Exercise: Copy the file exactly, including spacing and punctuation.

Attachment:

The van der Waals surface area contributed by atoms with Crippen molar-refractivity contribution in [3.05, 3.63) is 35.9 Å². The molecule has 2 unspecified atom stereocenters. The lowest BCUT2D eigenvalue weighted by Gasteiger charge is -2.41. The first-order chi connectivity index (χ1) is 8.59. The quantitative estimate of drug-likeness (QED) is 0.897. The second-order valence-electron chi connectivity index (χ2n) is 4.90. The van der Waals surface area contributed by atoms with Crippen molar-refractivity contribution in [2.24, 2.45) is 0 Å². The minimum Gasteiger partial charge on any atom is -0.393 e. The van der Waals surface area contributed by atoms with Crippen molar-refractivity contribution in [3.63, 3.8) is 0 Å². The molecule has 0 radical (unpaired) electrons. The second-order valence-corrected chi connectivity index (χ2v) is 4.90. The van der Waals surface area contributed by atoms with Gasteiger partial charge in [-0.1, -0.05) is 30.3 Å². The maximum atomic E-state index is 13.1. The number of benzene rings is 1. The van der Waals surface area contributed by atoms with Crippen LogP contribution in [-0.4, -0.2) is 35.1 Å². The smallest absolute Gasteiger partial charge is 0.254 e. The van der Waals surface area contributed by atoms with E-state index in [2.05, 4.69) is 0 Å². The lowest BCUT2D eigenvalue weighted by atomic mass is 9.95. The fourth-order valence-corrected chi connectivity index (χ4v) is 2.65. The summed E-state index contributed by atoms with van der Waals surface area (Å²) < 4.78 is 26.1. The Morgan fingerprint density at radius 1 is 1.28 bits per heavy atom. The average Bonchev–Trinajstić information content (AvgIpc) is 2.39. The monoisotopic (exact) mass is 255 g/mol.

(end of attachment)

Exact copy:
The van der Waals surface area contributed by atoms with Crippen molar-refractivity contribution in [3.05, 3.63) is 35.9 Å². The molecule has 2 unspecified atom stereocenters. The lowest BCUT2D eigenvalue weighted by Gasteiger charge is -2.41. The first-order chi connectivity index (χ1) is 8.59. The quantitative estimate of drug-likeness (QED) is 0.897. The second-order valence-electron chi connectivity index (χ2n) is 4.90. The van der Waals surface area contributed by atoms with Crippen molar-refractivity contribution in [2.24, 2.45) is 0 Å². The minimum Gasteiger partial charge on any atom is -0.393 e. The van der Waals surface area contributed by atoms with Crippen molar-refractivity contribution in [3.63, 3.8) is 0 Å². The molecule has 0 radical (unpaired) electrons. The second-order valence-corrected chi connectivity index (χ2v) is 4.90. The van der Waals surface area contributed by atoms with Gasteiger partial charge in [-0.1, -0.05) is 30.3 Å². The maximum atomic E-state index is 13.1. The number of benzene rings is 1. The van der Waals surface area contributed by atoms with Crippen LogP contribution in [-0.4, -0.2) is 35.1 Å². The smallest absolute Gasteiger partial charge is 0.254 e. The van der Waals surface area contributed by atoms with E-state index in [2.05, 4.69) is 0 Å². The lowest BCUT2D eigenvalue weighted by atomic mass is 9.95. The fourth-order valence-corrected chi connectivity index (χ4v) is 2.65. The summed E-state index contributed by atoms with van der Waals surface area (Å²) < 4.78 is 26.1. The Morgan fingerprint density at radius 1 is 1.28 bits per heavy atom. The average Bonchev–Trinajstić information content (AvgIpc) is 2.39. The monoisotopic (exact) mass is 255 g/mol.